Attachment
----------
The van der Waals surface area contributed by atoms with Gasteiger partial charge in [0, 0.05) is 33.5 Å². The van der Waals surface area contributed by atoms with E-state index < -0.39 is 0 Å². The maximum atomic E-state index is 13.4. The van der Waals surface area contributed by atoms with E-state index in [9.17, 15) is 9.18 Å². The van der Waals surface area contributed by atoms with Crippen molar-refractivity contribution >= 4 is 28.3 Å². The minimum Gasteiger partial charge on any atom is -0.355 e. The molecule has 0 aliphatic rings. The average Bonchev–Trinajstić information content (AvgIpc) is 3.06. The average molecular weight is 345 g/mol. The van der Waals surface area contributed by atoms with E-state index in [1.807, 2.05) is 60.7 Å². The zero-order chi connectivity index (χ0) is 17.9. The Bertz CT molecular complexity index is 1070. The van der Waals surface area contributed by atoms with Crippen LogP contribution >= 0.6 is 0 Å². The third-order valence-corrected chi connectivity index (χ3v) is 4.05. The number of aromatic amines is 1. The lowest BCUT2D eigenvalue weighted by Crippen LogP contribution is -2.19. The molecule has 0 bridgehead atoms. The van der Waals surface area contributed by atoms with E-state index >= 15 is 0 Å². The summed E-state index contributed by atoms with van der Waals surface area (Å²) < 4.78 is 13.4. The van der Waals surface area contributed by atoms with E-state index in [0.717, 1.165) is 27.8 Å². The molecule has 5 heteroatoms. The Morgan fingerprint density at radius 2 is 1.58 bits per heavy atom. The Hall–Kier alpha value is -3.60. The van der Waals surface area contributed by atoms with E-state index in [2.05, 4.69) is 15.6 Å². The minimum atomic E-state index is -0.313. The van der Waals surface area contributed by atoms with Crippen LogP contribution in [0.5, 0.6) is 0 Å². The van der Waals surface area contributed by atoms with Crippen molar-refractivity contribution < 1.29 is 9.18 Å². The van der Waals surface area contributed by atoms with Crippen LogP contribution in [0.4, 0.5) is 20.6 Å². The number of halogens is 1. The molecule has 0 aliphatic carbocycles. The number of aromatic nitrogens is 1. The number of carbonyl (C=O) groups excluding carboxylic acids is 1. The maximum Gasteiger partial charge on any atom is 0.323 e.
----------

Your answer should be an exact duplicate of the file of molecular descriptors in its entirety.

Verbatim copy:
The van der Waals surface area contributed by atoms with Gasteiger partial charge in [0, 0.05) is 33.5 Å². The van der Waals surface area contributed by atoms with E-state index < -0.39 is 0 Å². The maximum atomic E-state index is 13.4. The van der Waals surface area contributed by atoms with E-state index in [9.17, 15) is 9.18 Å². The van der Waals surface area contributed by atoms with Crippen molar-refractivity contribution >= 4 is 28.3 Å². The minimum Gasteiger partial charge on any atom is -0.355 e. The molecule has 0 aliphatic rings. The average Bonchev–Trinajstić information content (AvgIpc) is 3.06. The average molecular weight is 345 g/mol. The van der Waals surface area contributed by atoms with E-state index in [1.807, 2.05) is 60.7 Å². The zero-order chi connectivity index (χ0) is 17.9. The Bertz CT molecular complexity index is 1070. The van der Waals surface area contributed by atoms with Crippen LogP contribution >= 0.6 is 0 Å². The third-order valence-corrected chi connectivity index (χ3v) is 4.05. The number of aromatic amines is 1. The lowest BCUT2D eigenvalue weighted by Crippen LogP contribution is -2.19. The molecule has 0 bridgehead atoms. The van der Waals surface area contributed by atoms with E-state index >= 15 is 0 Å². The summed E-state index contributed by atoms with van der Waals surface area (Å²) < 4.78 is 13.4. The van der Waals surface area contributed by atoms with E-state index in [0.717, 1.165) is 27.8 Å². The molecule has 5 heteroatoms. The Morgan fingerprint density at radius 2 is 1.58 bits per heavy atom. The Hall–Kier alpha value is -3.60. The van der Waals surface area contributed by atoms with E-state index in [2.05, 4.69) is 15.6 Å². The minimum atomic E-state index is -0.313. The van der Waals surface area contributed by atoms with Crippen LogP contribution in [0.5, 0.6) is 0 Å². The van der Waals surface area contributed by atoms with Crippen molar-refractivity contribution < 1.29 is 9.18 Å². The van der Waals surface area contributed by atoms with Crippen LogP contribution in [0.4, 0.5) is 20.6 Å². The number of halogens is 1. The molecule has 0 aliphatic carbocycles. The number of aromatic nitrogens is 1. The number of carbonyl (C=O) groups excluding carboxylic acids is 1. The maximum Gasteiger partial charge on any atom is 0.323 e.